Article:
Break out your meditation crystals. The New New Age is here.
  • Break out your meditation crystals. The New New Age is here.

Last week’s Grammy Awards weren’t a total wash. As has been mentioned before, Phoenix and Stephen Colbert both went home with awards, and—unbeknownst to me—a regional artist was honored with a nomination for best new age album.

Yawn. I know. But I’ve been on a serious new age trip lately, having taken maybe one too many opportunities to discuss how the scoffed-at genre has been given new life by a bold cadre of international cassette-hawking acts. The genres of new age and soft rock may just represent the last sacred temple of musical inspiration (aside from muzak. I shudder at the thought). Music, as with all art, is constantly devouring, digesting, and repackaging its own cultural history. In trying to keep up with the affrettando speed of modern culture, virtually all categories and subcategories of recorded music have been sampled or cribbed from. We are at a point now where the red flags that have long frightened off many artists and audiophiles (namely, new age’s inherent cheesiness, and its utter lack of ambiguity when it comes to what the desired effect on the listener is) are no longer perceived as obstacles. It will be interesting to see how what I’ve been calling the “new new age” attempts to reconcile some of the genre’s longstanding defects, which run the gamut from an innocuous predilection for homeopathy and hippie-ish “oneness,” to far more problematic undercurrents like phony white-washed shamanism.

It would be easy to shrug off the origins of this trend as nothing more complicated than navel-gazing nostalgia, but it’s my belief that they can be traced back to a singular moment in recent music history. Specifically: the last fifteen seconds of The Field’s “A Paw in My Face” from 2007’s From Here We Go Sublime. When Swedish IDM mastermind Axel Willner lets the track’s fleeting guitar sample finally ride out, it becomes apparent that the clip derives from Lionel Richie’s dentist’s-office jam “Hello.” While it would be hard to brand Richie as a new age performer, the instrumentation of that song is indisputably slathered with soft rock cheese. Willner’s keen feat was to con his audience into grooving on something typically deemed off-limits by the hipster aficionados who shelter their tastes with buttresses of simmering condescension, only accepting the dated, the tacky, and the fairly goofy with a posture of affected irony.

Much more, including my thoughts on the aforementioned Grammy nominee, after the jump.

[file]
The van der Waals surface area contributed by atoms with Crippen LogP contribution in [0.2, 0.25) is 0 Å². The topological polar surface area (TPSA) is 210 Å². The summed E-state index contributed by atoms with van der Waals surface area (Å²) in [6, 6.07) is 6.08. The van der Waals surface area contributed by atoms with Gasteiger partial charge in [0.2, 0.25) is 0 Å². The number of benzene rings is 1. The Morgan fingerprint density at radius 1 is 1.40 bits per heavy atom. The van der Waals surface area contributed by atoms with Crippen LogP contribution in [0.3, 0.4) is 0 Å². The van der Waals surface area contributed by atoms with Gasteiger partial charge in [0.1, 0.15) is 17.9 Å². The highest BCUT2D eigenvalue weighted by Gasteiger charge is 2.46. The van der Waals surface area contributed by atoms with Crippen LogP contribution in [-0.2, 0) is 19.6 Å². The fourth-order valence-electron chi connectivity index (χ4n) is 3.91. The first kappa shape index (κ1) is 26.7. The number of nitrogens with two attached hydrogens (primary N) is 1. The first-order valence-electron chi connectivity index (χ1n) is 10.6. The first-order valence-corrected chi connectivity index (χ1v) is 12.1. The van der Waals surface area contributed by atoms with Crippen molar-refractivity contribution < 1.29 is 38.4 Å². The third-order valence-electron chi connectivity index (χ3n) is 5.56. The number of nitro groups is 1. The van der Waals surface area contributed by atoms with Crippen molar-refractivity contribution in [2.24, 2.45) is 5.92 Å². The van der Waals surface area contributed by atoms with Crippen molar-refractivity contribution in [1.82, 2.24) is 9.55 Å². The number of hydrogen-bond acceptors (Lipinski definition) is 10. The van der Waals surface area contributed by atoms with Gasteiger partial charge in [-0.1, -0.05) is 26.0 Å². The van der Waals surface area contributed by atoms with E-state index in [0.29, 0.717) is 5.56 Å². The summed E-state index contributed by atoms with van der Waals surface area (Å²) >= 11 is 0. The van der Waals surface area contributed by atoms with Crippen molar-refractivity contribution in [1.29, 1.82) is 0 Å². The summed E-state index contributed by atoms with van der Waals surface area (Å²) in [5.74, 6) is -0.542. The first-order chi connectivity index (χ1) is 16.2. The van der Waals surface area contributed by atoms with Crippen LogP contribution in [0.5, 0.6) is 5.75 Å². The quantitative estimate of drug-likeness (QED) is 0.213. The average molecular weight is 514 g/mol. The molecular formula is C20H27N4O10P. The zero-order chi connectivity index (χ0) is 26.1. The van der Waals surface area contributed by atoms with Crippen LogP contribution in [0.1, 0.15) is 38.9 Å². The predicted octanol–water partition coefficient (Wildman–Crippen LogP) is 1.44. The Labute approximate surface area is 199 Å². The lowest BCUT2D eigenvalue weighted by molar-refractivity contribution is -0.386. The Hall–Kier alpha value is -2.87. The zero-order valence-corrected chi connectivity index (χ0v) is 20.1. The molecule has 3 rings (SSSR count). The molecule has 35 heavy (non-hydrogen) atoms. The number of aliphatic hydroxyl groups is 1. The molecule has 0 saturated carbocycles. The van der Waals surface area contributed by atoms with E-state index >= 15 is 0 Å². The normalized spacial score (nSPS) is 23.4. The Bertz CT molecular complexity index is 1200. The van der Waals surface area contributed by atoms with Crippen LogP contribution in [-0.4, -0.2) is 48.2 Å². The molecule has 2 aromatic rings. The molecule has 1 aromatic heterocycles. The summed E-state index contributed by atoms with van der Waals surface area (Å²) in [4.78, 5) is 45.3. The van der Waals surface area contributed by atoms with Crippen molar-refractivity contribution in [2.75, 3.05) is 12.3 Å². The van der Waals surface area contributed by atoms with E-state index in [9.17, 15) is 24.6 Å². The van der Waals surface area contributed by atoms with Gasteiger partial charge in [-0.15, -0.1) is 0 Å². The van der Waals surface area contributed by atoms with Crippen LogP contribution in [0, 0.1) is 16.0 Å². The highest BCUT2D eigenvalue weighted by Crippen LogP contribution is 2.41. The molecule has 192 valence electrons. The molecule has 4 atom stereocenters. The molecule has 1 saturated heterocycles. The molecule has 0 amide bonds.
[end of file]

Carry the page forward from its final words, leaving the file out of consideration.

It was with all this in mind that I decided to check out Laserium for the Soul, the Grammy-nommed new age album by Seattle musician Henta. Admittedly, Henta is not part of the “new new age,” rather she’s one of the (original) genre’s many active performers who comfortably operate outside of most music criticism circles, in the wasteland between “indie” and “mainstream.” As such, the songs on Laserium for the Soul aren’t especially risky or mind-blowing in any way, which is fine—they aren’t trying to be. The record’s instrumental moments are its strongest, and it boasts an impressive, headphones-necessitating blend of everything from the expected verbed-out synths to xylophone melodies and damp ambient samples. There’s an obvious preference for two-word song titles (“Angelic Rays,” “Star Beams,” “Loveaby Waves,” “Sun Blessings,” “Infinite Smile,” and six more), a characteristic that I’m not entirely sure how to interpret. And while Henta’s vocals (though lovely) kind of irk me, Laserium for the Soul is actually pretty sweet at times. On the whole, it’s commendable from a technical standpoint, and the sleepy sub-bass throb of “Shadow Light” is probably going to stay with me for days.


Given that this is new age music, it’s probably unsurprising that the record can be purchased at regional spas. Also fittingly, in describing Laserium, Henta draws largely on new age’s established quasi-flower-child vernacular (much talk about “vibrations”):

Laserium for the Soul is a concept album and was written with the pure intent of sonic nurturing and healing people through music… I feel very honoured to be part of the new energy of positive change to help make the vision of a wonderful new world become a reality.”

“It really is about peace and love,” she adds. It’s also about impeccable musicianship. One of the other defining aspects of new age/world/soft rock is an audible, perceptible talent at play—no instrument ever sounds half-assedly played, no mix is too crowded with decibels. Almost without exception, new age records sound, at least in terms of production, exactly like what they are: the product of many talented studio musicians deliberately trying to chill you the fuck out. Henta and one of her Laserium collaborators, Marcell Marias, are possessors of such abilities, and they both contributed to another Grammy-recognized release, David Miles Huber’s Colabs. Colabs was up from “Best Surround Sound Album.” Right on. Huber’s name might resonate with you, as he’s the locally based downtempo savant behind ten discs (!) of Relaxation and Meditation with Music and Nature, and has been cranking out academic-minded material for the 51bpm label for the past twelve years.

If you don’t have any spa visits planned in your near future, you can check out Laserium for the Soul on iTunes, or purchase it straight from Henta’s site.